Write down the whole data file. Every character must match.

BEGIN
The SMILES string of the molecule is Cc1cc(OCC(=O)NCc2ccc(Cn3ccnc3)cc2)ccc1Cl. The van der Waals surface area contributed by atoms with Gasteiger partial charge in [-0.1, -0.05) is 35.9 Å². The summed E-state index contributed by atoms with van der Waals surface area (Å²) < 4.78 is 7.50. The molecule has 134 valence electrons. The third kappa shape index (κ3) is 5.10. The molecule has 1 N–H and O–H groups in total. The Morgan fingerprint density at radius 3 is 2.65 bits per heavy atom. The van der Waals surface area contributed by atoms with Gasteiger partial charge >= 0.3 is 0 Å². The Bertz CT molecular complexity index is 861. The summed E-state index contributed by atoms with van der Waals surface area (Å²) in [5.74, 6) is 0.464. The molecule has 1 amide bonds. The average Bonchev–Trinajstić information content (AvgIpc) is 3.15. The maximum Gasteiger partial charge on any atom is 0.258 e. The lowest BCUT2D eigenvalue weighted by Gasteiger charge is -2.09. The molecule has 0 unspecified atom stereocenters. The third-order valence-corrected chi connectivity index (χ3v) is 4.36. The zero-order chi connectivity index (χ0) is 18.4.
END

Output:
The SMILES string of the molecule is Cc1cc(OCC(=O)NCc2ccc(Cn3ccnc3)cc2)ccc1Cl. The van der Waals surface area contributed by atoms with Gasteiger partial charge in [-0.1, -0.05) is 35.9 Å². The summed E-state index contributed by atoms with van der Waals surface area (Å²) < 4.78 is 7.50. The molecule has 134 valence electrons. The third kappa shape index (κ3) is 5.10. The molecule has 1 N–H and O–H groups in total. The Morgan fingerprint density at radius 3 is 2.65 bits per heavy atom. The van der Waals surface area contributed by atoms with Gasteiger partial charge >= 0.3 is 0 Å². The Bertz CT molecular complexity index is 861. The summed E-state index contributed by atoms with van der Waals surface area (Å²) in [5.74, 6) is 0.464. The molecule has 1 amide bonds. The average Bonchev–Trinajstić information content (AvgIpc) is 3.15. The maximum Gasteiger partial charge on any atom is 0.258 e. The lowest BCUT2D eigenvalue weighted by Gasteiger charge is -2.09. The molecule has 0 unspecified atom stereocenters. The third-order valence-corrected chi connectivity index (χ3v) is 4.36. The zero-order chi connectivity index (χ0) is 18.4.